By Joel Warner
By Michael Roberts
By Alan Prendergast
By Michael Roberts
By Michael Roberts
By Amber Taufen
By Patricia Calhoun
By William Breathes
part 2 of 2
But it was a certain group of sixth-grade boys who gave Trost the most trouble. On January 12, a week after the West Side Story incident, Trost was once again having a hard time making himself heard.
One of the loudest kids was a boy he'd been warned about, Alex, who was leading his friends in what seemed to be a screaming contest. Exasperated from trying to yell over the din, Trost pulled Alex aside and told him to get a handle on his "out of control" behavior.
Trost's lecture had little effect. The next day Alex, his friend Eric and several other boys were back at it. Trost demanded that Alex sit down and stop "bouncing off the walls." Alex quieted down. He stood in back for the rest of the period, refusing to participate and following his teacher's every move with a cold stare.
The boy's rowdiness had angered him, but Trost found this new response chilling. There was a lot of anger in that stare, and he wondered at its source. This kid is over the edge, he thought. After class Trost saw Alex's faculty advisor in the hallway and told her about the incident.
"You better go talk to Buffy and get this documented," the advisor said, "before this blows into something else."
Frightened by the implication, he turned and walked to Berger's office, where he repeated the story. She told him to write down what had happened and give his summary to the advisor to place in Alex's file.
Trost wrote the memorandum that day. Noting that Alex had "stared daggers" for the rest of the day's class, he concluded, "This may become a problem, so I wanted you to know ahead of time."
It was a Thursday, and the week ended uneventfully. So early the next week, when Berger approached and asked if he would come to her office when he got a chance, Trost was not alarmed; he thought she was just checking in to see how he was progressing with the behavioral problems of some of his students. But warning bells began to sound when Berger closed the door and said, "I have to talk to you about something I'm uncomfortable with."
Eric was accusing Trost of having "grabbed his butt," she said. And Alex claimed to have witnessed the incident.
At some point in the conversation, Larry Dougherty, Graland's headmaster, entered the room. He assured Trost that they were working with the parents to get to the bottom of the accusations. The parents wanted to keep the whole thing "under wraps," he said.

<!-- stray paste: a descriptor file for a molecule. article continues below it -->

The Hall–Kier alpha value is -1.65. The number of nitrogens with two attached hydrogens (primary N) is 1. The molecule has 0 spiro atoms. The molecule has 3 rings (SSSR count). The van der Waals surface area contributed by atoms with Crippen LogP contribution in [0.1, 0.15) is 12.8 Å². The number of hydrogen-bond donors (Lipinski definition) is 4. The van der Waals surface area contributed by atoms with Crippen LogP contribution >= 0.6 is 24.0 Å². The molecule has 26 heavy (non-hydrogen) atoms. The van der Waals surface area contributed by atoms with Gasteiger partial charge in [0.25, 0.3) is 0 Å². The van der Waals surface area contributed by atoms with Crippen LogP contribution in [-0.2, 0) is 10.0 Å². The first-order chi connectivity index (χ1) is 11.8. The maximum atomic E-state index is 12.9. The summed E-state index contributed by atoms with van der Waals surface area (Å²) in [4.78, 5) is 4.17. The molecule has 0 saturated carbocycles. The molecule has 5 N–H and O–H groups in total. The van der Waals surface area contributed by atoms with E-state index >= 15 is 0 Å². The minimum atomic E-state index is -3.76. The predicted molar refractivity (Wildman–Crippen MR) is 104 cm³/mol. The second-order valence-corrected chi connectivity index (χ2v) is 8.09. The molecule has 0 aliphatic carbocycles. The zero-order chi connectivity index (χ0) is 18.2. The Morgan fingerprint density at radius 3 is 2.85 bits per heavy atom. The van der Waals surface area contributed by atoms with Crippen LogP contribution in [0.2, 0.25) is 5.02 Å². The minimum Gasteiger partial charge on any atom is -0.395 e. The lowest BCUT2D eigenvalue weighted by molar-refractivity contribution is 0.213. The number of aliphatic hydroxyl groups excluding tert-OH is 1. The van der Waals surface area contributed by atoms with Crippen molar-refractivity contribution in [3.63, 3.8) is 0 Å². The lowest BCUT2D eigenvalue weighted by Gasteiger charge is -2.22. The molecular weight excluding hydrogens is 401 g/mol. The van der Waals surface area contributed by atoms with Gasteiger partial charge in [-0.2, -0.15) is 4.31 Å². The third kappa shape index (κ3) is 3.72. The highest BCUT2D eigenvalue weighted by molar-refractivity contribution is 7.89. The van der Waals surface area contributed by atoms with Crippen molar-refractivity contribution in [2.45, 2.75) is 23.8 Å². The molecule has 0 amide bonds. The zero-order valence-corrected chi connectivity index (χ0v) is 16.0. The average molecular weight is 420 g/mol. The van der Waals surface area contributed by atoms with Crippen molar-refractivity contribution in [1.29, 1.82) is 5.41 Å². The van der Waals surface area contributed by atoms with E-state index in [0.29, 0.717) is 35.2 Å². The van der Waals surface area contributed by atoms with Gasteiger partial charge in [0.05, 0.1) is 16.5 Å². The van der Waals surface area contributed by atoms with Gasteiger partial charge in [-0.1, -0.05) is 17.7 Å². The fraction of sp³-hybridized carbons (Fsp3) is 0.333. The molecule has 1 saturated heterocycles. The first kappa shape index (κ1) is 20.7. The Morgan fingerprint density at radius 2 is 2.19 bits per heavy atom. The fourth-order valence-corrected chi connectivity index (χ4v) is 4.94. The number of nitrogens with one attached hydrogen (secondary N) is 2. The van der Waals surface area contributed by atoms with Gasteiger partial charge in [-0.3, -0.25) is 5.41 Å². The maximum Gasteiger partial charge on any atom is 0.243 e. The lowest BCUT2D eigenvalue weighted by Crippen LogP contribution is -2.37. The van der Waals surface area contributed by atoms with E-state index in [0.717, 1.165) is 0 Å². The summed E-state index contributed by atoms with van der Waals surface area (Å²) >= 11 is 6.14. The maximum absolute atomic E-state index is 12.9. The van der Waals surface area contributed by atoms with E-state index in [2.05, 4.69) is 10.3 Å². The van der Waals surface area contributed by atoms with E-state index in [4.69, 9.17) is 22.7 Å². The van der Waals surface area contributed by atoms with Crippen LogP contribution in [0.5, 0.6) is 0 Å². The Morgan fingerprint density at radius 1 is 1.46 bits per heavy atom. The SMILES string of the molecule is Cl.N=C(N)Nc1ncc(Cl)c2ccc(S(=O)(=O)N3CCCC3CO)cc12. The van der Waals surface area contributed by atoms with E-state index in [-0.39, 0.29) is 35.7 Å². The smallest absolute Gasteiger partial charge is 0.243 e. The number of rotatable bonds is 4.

However, Dougherty continued, the school was required to report such an accusation to the state's Department of Social Services. And because the incident was alleged to have occurred at a school, the department was required by Colorado law to ask the police to investigate.
Trost shook his head, dazed. It wasn't true, he said. He hadn't touched the boy. Berger, who noted that she had been in the classroom on the day in question and had not seen such an incident, said she would personally interview the two students.
Trost asked if he could have the rest of the day off--there was no way he could handle going back to class. The administrators nodded. Yes, that was probably the best thing.
Instead of going home to his apartment, Trost drove over to the Watermans' and screamed out his story. "You won't believe what I'm being accused of," he told them. After seventeen exemplary years as a teacher, he couldn't imagine a more heinous charge than molesting a child.
As Trost ranted and paced and then began to cry, Marcus Waterman thought the accusation was the most ridiculous thing he had ever heard. J.B., of all people. He had known his friend for fifteen years. He knew his children, even some of his students--the man loved kids and would never do anything to hurt them.
When Trost finally calmed down, he asked his friends if they thought he should just resign and walk away. They convinced him to stick it out and fight--not just for his own sake, but also to prove that kids couldn't get away with this.
Trost returned to school the next day, convinced the allegations would soon be exposed as nothing but lies. Over the next few days he kept calling the dean of the faculty to see if there was any word regarding the investigation. Again he was assured that the administration was working with the parents. "Fine," Trost told her. "Let's get together and talk and see if we can get to the bottom of this." But it turned out the parents didn't want to meet with him.
Finally, Trost was called into Dougherty's office. Berger was there, too, with notes she had made during her January 20 interviews with the boys.
According to those notes, Eric acknowledged that he, Alex and two other friends had been talking in class on the day in question. He said Trost had asked him to calm down and "grabbed his shoulder and ran his hand down his back," then grabbed his butt. "Not a pinch, but a grab--a quick grab," Eric had told Berger.